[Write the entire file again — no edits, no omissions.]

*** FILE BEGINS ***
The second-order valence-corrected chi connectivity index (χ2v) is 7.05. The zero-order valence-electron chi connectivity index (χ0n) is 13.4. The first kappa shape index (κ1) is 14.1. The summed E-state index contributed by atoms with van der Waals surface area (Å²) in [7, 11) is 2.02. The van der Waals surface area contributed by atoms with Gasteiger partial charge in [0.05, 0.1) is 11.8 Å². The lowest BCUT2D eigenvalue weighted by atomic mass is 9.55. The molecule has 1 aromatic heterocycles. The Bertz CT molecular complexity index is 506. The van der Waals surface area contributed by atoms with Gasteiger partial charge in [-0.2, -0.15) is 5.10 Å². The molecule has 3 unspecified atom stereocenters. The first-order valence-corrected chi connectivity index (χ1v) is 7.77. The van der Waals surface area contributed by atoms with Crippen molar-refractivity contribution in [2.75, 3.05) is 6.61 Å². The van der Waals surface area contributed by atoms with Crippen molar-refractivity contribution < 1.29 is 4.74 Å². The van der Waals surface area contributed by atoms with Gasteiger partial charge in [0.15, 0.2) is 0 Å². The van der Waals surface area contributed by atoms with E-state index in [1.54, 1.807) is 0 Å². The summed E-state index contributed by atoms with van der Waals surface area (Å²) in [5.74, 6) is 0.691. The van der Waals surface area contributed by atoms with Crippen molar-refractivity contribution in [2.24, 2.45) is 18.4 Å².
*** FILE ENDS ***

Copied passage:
The second-order valence-corrected chi connectivity index (χ2v) is 7.05. The zero-order valence-electron chi connectivity index (χ0n) is 13.4. The first kappa shape index (κ1) is 14.1. The summed E-state index contributed by atoms with van der Waals surface area (Å²) in [7, 11) is 2.02. The van der Waals surface area contributed by atoms with Gasteiger partial charge in [0.05, 0.1) is 11.8 Å². The lowest BCUT2D eigenvalue weighted by atomic mass is 9.55. The molecule has 1 aromatic heterocycles. The Bertz CT molecular complexity index is 506. The van der Waals surface area contributed by atoms with Gasteiger partial charge in [-0.2, -0.15) is 5.10 Å². The molecule has 3 unspecified atom stereocenters. The first-order valence-corrected chi connectivity index (χ1v) is 7.77. The van der Waals surface area contributed by atoms with Crippen molar-refractivity contribution in [2.75, 3.05) is 6.61 Å². The van der Waals surface area contributed by atoms with Crippen molar-refractivity contribution < 1.29 is 4.74 Å². The van der Waals surface area contributed by atoms with Gasteiger partial charge in [0.15, 0.2) is 0 Å². The van der Waals surface area contributed by atoms with E-state index in [1.54, 1.807) is 0 Å². The summed E-state index contributed by atoms with van der Waals surface area (Å²) in [5.74, 6) is 0.691. The van der Waals surface area contributed by atoms with Crippen molar-refractivity contribution in [2.24, 2.45) is 18.4 Å².